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How top riders manage their mares

Top riders share their tips for beating the effects of hormones in competition mares

Lucinda Fredericks has eight eventing mares in her yard, four of which are on Regumate.

She says: “Neither of my top mares, Brit [Headley Britannia] nor Prada, are on any form of medication — in fact, the year Brit won Badminton [2008], she was in season.

“Every mare is an individual; some are mareish, some aren’t, but, for those who are, I would always try them on Regumate.

“It doesn’t work in every case, but most of the time it gives them a little bit of help.”

Richard Davison’s Olympic dressage partner Ballaseyr Royale was on Regumate when she competed in Athens 2004.

He explains: “When a mare comes into season she can be at a definite disadvantage, so it’s only fair that she should be able to be given medication to help put her on a level playing field competitively with the geldings.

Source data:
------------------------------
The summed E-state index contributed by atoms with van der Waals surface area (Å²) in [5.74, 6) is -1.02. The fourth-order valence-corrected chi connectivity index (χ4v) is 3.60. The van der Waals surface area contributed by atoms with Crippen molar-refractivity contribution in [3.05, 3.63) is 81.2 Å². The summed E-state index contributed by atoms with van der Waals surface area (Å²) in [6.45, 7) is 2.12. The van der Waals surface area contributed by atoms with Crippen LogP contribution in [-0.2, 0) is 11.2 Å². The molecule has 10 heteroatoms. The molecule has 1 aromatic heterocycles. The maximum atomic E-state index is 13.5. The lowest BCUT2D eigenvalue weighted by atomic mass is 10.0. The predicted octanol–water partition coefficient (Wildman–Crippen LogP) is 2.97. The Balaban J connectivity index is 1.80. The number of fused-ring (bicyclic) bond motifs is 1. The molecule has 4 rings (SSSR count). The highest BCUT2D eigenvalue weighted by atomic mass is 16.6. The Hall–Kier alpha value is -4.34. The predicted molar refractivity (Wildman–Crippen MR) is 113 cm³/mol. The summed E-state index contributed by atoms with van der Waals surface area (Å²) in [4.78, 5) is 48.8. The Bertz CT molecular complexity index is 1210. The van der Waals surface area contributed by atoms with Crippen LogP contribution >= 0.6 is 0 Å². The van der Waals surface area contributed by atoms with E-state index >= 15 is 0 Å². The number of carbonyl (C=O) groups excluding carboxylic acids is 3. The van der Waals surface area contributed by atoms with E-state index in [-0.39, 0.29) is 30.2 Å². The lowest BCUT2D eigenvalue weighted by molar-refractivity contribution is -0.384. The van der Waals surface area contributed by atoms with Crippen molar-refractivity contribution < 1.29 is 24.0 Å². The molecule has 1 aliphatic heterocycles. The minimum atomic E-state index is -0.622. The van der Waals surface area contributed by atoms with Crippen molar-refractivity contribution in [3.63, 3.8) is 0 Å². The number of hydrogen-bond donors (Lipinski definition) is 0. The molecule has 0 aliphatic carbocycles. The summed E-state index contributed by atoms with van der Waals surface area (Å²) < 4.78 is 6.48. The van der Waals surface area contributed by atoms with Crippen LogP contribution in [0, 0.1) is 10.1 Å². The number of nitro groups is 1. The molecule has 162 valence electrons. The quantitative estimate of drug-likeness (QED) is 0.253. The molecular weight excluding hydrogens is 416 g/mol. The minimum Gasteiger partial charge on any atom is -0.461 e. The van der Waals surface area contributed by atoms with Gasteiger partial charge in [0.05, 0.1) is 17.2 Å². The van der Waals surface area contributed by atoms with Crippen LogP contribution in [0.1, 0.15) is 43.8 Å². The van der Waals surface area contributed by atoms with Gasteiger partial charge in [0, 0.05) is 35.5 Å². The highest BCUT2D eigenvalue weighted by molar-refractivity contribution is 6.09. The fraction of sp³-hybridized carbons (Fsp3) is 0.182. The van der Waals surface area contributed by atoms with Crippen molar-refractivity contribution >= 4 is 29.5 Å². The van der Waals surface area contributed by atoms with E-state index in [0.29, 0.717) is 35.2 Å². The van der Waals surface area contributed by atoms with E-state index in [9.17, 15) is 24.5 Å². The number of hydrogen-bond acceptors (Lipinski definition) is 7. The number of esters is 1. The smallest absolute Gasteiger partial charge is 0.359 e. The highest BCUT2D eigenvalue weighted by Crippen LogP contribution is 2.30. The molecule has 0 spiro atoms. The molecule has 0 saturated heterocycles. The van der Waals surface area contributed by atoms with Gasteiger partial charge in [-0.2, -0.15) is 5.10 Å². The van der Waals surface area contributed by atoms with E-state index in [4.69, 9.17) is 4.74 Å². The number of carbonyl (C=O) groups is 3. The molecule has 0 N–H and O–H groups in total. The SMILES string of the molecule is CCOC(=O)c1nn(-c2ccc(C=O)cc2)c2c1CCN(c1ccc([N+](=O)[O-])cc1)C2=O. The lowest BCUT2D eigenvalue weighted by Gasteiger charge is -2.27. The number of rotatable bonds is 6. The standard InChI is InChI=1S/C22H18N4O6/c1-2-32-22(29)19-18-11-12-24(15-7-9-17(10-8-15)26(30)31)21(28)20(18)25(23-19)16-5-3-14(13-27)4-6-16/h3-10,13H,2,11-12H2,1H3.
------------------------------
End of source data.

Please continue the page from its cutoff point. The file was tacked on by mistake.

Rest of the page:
“As far as the future is concerned, I would welcome any kind of scientific development that benefits a competition mare long-term, but it must not compromise their welfare — either now or later on in their career.”

Helen Tredwell has never used any form of medication to manage oestrus in her top showjumping mares.

She says: “I have never found them a problem when they are in season. Neither Opportunity B nor Naomi V has ever been affected by their hormones.

“But if they were, I certainly wouldn’t have any hesitation putting them on a supplement.”

For the full article on managing competition mares, see the current issue of Horse & Hound (1 July, ’10)

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